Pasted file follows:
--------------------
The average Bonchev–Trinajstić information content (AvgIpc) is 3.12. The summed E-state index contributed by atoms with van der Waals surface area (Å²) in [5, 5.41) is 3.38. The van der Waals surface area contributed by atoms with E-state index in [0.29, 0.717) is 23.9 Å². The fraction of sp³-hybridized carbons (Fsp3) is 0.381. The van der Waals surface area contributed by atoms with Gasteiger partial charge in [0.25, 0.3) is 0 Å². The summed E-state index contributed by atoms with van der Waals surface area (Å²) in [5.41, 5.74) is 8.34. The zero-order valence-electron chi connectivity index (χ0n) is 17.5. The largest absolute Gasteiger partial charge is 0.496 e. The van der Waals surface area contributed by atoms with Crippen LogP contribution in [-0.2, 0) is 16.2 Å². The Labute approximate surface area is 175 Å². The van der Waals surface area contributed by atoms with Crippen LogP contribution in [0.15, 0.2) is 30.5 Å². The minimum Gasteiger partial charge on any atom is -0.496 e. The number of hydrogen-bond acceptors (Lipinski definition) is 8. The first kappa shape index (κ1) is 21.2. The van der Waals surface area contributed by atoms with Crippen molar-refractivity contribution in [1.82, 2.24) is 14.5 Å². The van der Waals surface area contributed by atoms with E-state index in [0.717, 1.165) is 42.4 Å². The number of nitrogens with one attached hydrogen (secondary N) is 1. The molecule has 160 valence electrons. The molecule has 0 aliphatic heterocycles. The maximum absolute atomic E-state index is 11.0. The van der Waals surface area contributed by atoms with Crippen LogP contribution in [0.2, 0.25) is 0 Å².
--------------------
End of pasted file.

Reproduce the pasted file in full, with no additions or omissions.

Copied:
The average Bonchev–Trinajstić information content (AvgIpc) is 3.12. The summed E-state index contributed by atoms with van der Waals surface area (Å²) in [5, 5.41) is 3.38. The van der Waals surface area contributed by atoms with E-state index in [0.29, 0.717) is 23.9 Å². The fraction of sp³-hybridized carbons (Fsp3) is 0.381. The van der Waals surface area contributed by atoms with Gasteiger partial charge in [0.25, 0.3) is 0 Å². The summed E-state index contributed by atoms with van der Waals surface area (Å²) in [5.41, 5.74) is 8.34. The zero-order valence-electron chi connectivity index (χ0n) is 17.5. The largest absolute Gasteiger partial charge is 0.496 e. The van der Waals surface area contributed by atoms with Crippen LogP contribution in [-0.2, 0) is 16.2 Å². The Labute approximate surface area is 175 Å². The van der Waals surface area contributed by atoms with Crippen LogP contribution in [0.15, 0.2) is 30.5 Å². The minimum Gasteiger partial charge on any atom is -0.496 e. The number of hydrogen-bond acceptors (Lipinski definition) is 8. The first kappa shape index (κ1) is 21.2. The van der Waals surface area contributed by atoms with Crippen molar-refractivity contribution in [1.82, 2.24) is 14.5 Å². The van der Waals surface area contributed by atoms with E-state index in [0.717, 1.165) is 42.4 Å². The number of nitrogens with one attached hydrogen (secondary N) is 1. The molecule has 160 valence electrons. The molecule has 0 aliphatic heterocycles. The maximum absolute atomic E-state index is 11.0. The van der Waals surface area contributed by atoms with Crippen LogP contribution in [0.2, 0.25) is 0 Å².